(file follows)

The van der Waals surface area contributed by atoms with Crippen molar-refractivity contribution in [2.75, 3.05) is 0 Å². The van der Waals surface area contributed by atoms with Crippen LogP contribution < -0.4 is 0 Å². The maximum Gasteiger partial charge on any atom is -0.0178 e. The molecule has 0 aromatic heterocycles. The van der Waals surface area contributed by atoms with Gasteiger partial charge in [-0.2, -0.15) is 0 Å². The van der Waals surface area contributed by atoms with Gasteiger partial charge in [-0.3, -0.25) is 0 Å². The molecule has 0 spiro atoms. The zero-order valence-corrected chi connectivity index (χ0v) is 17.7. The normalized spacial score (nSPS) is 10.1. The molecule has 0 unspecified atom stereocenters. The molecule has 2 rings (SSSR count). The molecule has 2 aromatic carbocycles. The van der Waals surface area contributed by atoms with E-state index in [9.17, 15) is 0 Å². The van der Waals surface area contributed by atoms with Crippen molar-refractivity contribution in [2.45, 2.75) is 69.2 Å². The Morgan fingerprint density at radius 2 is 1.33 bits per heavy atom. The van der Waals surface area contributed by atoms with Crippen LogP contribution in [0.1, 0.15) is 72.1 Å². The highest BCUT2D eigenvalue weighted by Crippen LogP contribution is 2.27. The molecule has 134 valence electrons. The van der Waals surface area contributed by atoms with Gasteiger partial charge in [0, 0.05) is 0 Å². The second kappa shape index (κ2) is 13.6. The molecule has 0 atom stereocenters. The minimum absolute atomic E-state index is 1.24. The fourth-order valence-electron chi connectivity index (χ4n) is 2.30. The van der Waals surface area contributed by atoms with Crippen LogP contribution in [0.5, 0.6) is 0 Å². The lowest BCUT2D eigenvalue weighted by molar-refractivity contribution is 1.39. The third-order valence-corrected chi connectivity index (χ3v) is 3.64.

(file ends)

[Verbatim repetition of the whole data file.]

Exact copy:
The van der Waals surface area contributed by atoms with Crippen molar-refractivity contribution in [2.75, 3.05) is 0 Å². The van der Waals surface area contributed by atoms with Crippen LogP contribution < -0.4 is 0 Å². The maximum Gasteiger partial charge on any atom is -0.0178 e. The molecule has 0 aromatic heterocycles. The van der Waals surface area contributed by atoms with Gasteiger partial charge in [-0.2, -0.15) is 0 Å². The van der Waals surface area contributed by atoms with Gasteiger partial charge in [-0.3, -0.25) is 0 Å². The molecule has 0 spiro atoms. The zero-order valence-corrected chi connectivity index (χ0v) is 17.7. The normalized spacial score (nSPS) is 10.1. The molecule has 0 unspecified atom stereocenters. The molecule has 2 rings (SSSR count). The molecule has 2 aromatic carbocycles. The van der Waals surface area contributed by atoms with E-state index in [9.17, 15) is 0 Å². The van der Waals surface area contributed by atoms with Crippen molar-refractivity contribution in [2.45, 2.75) is 69.2 Å². The Morgan fingerprint density at radius 2 is 1.33 bits per heavy atom. The van der Waals surface area contributed by atoms with Crippen LogP contribution in [0.1, 0.15) is 72.1 Å². The highest BCUT2D eigenvalue weighted by Crippen LogP contribution is 2.27. The molecule has 134 valence electrons. The van der Waals surface area contributed by atoms with Gasteiger partial charge in [0, 0.05) is 0 Å². The second kappa shape index (κ2) is 13.6. The molecule has 0 atom stereocenters. The minimum absolute atomic E-state index is 1.24. The fourth-order valence-electron chi connectivity index (χ4n) is 2.30. The van der Waals surface area contributed by atoms with Crippen LogP contribution in [0.5, 0.6) is 0 Å². The lowest BCUT2D eigenvalue weighted by molar-refractivity contribution is 1.39. The third-order valence-corrected chi connectivity index (χ3v) is 3.64.